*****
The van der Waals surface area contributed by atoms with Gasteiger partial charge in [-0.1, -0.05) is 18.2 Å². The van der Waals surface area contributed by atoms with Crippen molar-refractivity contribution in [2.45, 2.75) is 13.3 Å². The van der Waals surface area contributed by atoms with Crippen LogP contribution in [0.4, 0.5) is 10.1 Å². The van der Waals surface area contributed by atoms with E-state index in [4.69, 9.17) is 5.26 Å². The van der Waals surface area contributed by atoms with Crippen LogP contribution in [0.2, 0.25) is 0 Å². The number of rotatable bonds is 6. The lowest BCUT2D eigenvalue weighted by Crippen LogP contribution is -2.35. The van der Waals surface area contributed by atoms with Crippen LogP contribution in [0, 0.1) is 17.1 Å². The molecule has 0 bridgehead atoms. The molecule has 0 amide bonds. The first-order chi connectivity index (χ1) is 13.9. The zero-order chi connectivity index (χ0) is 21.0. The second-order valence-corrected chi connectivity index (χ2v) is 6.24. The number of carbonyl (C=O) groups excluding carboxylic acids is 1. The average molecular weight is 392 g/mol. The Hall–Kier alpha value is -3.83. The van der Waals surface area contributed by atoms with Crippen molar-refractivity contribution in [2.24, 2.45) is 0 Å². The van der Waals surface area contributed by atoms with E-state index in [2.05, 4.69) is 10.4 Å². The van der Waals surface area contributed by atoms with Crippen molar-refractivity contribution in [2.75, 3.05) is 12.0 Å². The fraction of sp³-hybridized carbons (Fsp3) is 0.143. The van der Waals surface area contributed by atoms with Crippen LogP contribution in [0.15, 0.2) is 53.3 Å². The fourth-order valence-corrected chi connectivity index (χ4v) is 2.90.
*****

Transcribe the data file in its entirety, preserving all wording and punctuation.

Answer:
The van der Waals surface area contributed by atoms with Gasteiger partial charge in [-0.1, -0.05) is 18.2 Å². The van der Waals surface area contributed by atoms with Crippen molar-refractivity contribution in [2.45, 2.75) is 13.3 Å². The van der Waals surface area contributed by atoms with Crippen LogP contribution in [0.4, 0.5) is 10.1 Å². The van der Waals surface area contributed by atoms with E-state index in [4.69, 9.17) is 5.26 Å². The van der Waals surface area contributed by atoms with Crippen LogP contribution in [0.2, 0.25) is 0 Å². The number of rotatable bonds is 6. The lowest BCUT2D eigenvalue weighted by Crippen LogP contribution is -2.35. The van der Waals surface area contributed by atoms with Crippen LogP contribution in [0, 0.1) is 17.1 Å². The molecule has 0 bridgehead atoms. The molecule has 0 amide bonds. The first-order chi connectivity index (χ1) is 13.9. The zero-order chi connectivity index (χ0) is 21.0. The second-order valence-corrected chi connectivity index (χ2v) is 6.24. The number of carbonyl (C=O) groups excluding carboxylic acids is 1. The average molecular weight is 392 g/mol. The Hall–Kier alpha value is -3.83. The van der Waals surface area contributed by atoms with Crippen molar-refractivity contribution in [2.24, 2.45) is 0 Å². The van der Waals surface area contributed by atoms with E-state index in [2.05, 4.69) is 10.4 Å². The van der Waals surface area contributed by atoms with Crippen molar-refractivity contribution in [2.75, 3.05) is 12.0 Å². The fraction of sp³-hybridized carbons (Fsp3) is 0.143. The van der Waals surface area contributed by atoms with Crippen LogP contribution in [0.15, 0.2) is 53.3 Å². The fourth-order valence-corrected chi connectivity index (χ4v) is 2.90.